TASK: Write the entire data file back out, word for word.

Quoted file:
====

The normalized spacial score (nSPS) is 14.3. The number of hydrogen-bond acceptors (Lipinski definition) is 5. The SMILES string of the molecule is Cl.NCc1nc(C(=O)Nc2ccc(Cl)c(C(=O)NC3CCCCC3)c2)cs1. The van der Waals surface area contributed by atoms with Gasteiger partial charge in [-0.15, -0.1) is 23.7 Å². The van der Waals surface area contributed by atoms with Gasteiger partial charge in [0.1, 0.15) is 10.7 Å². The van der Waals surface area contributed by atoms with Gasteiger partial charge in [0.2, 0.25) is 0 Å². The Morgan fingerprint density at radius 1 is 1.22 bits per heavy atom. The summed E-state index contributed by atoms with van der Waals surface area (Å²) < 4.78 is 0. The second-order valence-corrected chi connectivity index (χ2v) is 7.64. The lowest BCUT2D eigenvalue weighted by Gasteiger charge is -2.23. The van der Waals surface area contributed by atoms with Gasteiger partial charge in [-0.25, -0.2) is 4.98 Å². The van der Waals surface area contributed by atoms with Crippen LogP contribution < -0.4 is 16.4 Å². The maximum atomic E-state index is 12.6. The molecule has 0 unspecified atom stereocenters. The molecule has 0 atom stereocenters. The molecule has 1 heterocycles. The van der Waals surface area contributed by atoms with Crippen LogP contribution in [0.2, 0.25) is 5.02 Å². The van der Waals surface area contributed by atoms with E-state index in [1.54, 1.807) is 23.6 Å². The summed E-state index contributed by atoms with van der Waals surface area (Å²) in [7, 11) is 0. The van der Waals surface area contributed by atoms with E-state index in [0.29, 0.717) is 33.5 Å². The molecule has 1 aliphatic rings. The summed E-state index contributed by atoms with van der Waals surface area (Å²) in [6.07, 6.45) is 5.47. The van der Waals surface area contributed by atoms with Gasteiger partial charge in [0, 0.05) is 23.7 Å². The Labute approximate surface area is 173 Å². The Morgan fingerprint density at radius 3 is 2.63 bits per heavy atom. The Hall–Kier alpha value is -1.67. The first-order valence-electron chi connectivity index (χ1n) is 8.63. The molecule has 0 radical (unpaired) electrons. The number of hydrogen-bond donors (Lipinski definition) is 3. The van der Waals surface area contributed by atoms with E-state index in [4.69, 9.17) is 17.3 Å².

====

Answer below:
The normalized spacial score (nSPS) is 14.3. The number of hydrogen-bond acceptors (Lipinski definition) is 5. The SMILES string of the molecule is Cl.NCc1nc(C(=O)Nc2ccc(Cl)c(C(=O)NC3CCCCC3)c2)cs1. The van der Waals surface area contributed by atoms with Gasteiger partial charge in [-0.15, -0.1) is 23.7 Å². The van der Waals surface area contributed by atoms with Gasteiger partial charge in [0.1, 0.15) is 10.7 Å². The van der Waals surface area contributed by atoms with Gasteiger partial charge in [0.2, 0.25) is 0 Å². The Morgan fingerprint density at radius 1 is 1.22 bits per heavy atom. The summed E-state index contributed by atoms with van der Waals surface area (Å²) < 4.78 is 0. The second-order valence-corrected chi connectivity index (χ2v) is 7.64. The lowest BCUT2D eigenvalue weighted by Gasteiger charge is -2.23. The van der Waals surface area contributed by atoms with Gasteiger partial charge in [-0.25, -0.2) is 4.98 Å². The van der Waals surface area contributed by atoms with Crippen LogP contribution < -0.4 is 16.4 Å². The maximum atomic E-state index is 12.6. The molecule has 0 unspecified atom stereocenters. The molecule has 0 atom stereocenters. The molecule has 1 heterocycles. The van der Waals surface area contributed by atoms with Crippen LogP contribution in [0.2, 0.25) is 5.02 Å². The van der Waals surface area contributed by atoms with E-state index in [1.54, 1.807) is 23.6 Å². The summed E-state index contributed by atoms with van der Waals surface area (Å²) in [7, 11) is 0. The van der Waals surface area contributed by atoms with E-state index in [0.29, 0.717) is 33.5 Å². The molecule has 1 aliphatic rings. The summed E-state index contributed by atoms with van der Waals surface area (Å²) in [6.07, 6.45) is 5.47. The van der Waals surface area contributed by atoms with Gasteiger partial charge in [0, 0.05) is 23.7 Å². The Labute approximate surface area is 173 Å². The Morgan fingerprint density at radius 3 is 2.63 bits per heavy atom. The Hall–Kier alpha value is -1.67. The first-order valence-electron chi connectivity index (χ1n) is 8.63. The molecule has 0 radical (unpaired) electrons. The number of hydrogen-bond donors (Lipinski definition) is 3. The van der Waals surface area contributed by atoms with E-state index in [4.69, 9.17) is 17.3 Å².